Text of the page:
When it comes to "frontier markets", North Korea is not so much on the outer fringes as right over the edge for investors. But despite all the problems, what case can be made for considering this country at some stage? An expert takes a look.
Editor’s note: The term “frontier market” is bandied about quite a good deal in the investment world and this publication, like others, gets its fair share of views about countries seen as promising for those willing to take on the requisite risk. But very few mention North Korea, a jurisdiction that has been run by a hard-line communist regime since the early 1950s and which is infamous for its mix of personalty-cult leadership, repression and lack of contact with the outside world. The jurisdiction was back in the headlines this week over reports of a further nuclear test, which has provoked international condemnation. In the light of such things, is there an investment case that can or should be made for this place?
Geoffrey See, who is the managing director of Choson Exchange, his eponymous non-profit organisation focused on business, economics and legal education for young professionals and policymakers in North Korea, gives his views about the country. See has advised hedge funds and private equity firms about North Korea; he has also worked at Bain & Co. His views here are not necessarily endorsed by this publication, but it is delighted to share the insights about what might one day be a country more familiar to investors than it currently is. (Choson Exchange has offices in Beijing, Singapore and Boston.)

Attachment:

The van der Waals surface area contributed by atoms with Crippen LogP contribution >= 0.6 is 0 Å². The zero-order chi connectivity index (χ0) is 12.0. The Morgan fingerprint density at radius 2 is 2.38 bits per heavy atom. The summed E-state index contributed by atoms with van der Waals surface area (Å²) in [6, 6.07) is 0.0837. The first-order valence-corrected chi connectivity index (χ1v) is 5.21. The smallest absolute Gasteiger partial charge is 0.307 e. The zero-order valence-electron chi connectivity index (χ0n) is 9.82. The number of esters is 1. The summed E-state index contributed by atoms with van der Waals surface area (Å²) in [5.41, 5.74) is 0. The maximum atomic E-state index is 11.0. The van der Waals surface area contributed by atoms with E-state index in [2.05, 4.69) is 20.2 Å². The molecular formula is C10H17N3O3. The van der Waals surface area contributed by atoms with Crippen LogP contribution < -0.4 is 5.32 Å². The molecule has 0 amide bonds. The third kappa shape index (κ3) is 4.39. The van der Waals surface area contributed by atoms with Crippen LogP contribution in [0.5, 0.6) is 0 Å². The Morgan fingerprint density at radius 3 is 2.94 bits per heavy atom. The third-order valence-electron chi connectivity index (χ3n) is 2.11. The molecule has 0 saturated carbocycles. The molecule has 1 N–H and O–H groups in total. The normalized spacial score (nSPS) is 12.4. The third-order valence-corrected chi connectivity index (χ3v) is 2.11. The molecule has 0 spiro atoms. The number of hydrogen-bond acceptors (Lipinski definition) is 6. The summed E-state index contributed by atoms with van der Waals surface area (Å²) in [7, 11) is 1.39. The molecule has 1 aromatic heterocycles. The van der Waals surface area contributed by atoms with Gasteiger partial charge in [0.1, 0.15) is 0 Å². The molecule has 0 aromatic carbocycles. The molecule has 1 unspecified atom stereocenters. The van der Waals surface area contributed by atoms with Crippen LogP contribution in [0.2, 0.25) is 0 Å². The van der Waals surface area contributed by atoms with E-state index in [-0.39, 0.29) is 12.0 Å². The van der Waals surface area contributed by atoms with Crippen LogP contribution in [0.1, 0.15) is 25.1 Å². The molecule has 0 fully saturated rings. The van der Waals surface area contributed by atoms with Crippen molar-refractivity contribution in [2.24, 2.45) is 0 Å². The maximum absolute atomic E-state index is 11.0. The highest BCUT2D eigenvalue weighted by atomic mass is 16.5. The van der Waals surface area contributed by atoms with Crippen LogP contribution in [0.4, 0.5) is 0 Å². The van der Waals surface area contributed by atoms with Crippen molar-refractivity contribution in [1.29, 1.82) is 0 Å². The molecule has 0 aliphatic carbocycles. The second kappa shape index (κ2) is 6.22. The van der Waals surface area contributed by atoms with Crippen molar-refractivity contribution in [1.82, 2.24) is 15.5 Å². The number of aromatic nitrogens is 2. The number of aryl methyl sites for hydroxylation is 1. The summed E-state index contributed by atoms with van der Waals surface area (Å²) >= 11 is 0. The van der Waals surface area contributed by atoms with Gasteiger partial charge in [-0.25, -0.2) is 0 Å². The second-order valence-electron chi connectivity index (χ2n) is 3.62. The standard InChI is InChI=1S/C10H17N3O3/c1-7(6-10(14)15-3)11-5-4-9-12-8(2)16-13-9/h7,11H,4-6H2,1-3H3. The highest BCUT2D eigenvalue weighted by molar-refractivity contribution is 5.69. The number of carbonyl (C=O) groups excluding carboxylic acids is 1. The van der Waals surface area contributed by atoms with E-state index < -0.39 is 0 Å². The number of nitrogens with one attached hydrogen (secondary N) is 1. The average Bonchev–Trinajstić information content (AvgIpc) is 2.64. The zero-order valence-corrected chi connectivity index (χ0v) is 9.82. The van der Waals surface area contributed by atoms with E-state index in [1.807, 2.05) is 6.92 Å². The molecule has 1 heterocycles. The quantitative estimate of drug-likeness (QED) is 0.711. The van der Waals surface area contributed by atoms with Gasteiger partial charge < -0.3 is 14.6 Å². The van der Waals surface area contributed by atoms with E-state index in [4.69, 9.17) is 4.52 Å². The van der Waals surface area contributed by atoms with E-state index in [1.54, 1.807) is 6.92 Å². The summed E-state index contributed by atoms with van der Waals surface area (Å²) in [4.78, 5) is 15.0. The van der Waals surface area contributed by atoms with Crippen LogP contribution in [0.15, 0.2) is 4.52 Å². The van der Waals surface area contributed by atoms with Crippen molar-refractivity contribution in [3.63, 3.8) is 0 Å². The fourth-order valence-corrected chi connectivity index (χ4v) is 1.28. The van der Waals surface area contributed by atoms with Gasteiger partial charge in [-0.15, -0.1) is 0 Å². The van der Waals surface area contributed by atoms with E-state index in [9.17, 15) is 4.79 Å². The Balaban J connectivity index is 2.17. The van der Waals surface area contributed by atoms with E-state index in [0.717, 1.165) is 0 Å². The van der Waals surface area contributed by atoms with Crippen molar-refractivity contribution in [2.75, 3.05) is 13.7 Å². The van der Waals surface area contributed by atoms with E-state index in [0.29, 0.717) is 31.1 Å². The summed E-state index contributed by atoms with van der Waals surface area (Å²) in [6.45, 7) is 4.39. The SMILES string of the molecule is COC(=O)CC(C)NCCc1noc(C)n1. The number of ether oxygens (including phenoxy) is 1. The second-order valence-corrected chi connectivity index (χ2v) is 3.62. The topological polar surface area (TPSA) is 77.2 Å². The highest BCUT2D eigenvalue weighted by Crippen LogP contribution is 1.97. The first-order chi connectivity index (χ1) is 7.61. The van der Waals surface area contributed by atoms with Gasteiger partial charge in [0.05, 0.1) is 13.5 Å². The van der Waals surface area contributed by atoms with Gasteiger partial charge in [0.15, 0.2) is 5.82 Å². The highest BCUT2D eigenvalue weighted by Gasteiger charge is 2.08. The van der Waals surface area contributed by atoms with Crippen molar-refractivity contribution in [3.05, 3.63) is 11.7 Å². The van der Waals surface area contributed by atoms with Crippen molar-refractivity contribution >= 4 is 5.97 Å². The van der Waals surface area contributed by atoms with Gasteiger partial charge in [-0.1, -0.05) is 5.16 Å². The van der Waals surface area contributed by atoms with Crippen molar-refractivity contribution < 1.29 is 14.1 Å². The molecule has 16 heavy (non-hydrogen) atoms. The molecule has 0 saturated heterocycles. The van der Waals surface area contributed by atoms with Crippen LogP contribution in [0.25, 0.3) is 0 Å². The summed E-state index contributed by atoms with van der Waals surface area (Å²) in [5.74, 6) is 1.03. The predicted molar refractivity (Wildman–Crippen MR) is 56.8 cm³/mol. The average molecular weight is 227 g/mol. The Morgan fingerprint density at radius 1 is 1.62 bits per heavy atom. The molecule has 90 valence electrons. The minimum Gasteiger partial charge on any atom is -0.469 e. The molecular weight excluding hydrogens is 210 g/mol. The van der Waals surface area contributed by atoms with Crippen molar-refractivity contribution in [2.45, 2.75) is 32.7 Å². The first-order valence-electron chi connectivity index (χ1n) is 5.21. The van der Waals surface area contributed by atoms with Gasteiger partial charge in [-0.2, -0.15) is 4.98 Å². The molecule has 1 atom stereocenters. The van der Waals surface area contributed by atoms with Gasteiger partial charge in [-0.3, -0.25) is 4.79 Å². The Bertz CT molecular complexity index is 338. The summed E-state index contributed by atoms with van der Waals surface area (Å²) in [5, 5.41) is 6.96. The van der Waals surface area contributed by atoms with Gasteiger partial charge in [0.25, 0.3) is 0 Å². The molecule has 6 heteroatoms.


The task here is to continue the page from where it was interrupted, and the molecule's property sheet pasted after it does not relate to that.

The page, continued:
This question must seem utterly contrarian with the recent North Korean nuclear test, coming on the heels of a rocket test, and the likely chorus of think tank voices that will follow calling for increased sanctions. Given the obsessive secrecy that shrouds North Korea and its tendency to be in the news for the wrong reasons, it is unsurprising that most western investors overlook the country. However, niche interest in North Korea is rising among some American, European and Southeast Asian investors, not to mention increasing investments from mainstream Chinese investors. Hedge funds trade defaulted North Korean debt instruments while other investors take stakes in various commodity, property and retail opportunities.
I recently spoke at a conference a hedge fund organised for their investors. The fund had some exposure to North Korea. For investors looking to the long-term and interested in yield, it is easy to see why this niche interest exists. After all, a friend who provides working capital loans in Pyongyang charges interest greater than 50 per cent on an annualised basis to the more reputable borrowers in the country – an indication both of opportunity (scarce capital) and risks (potential for default).
But is North Korea invest-able for more mainstream investors?
The answer to this question is unfortunately a non-resolute perhaps…North Korea is slowly opening its market to foreign investors. But foreign businesses in North Korea still struggle with weak governance, arbitrary rules and an opaque operating environment.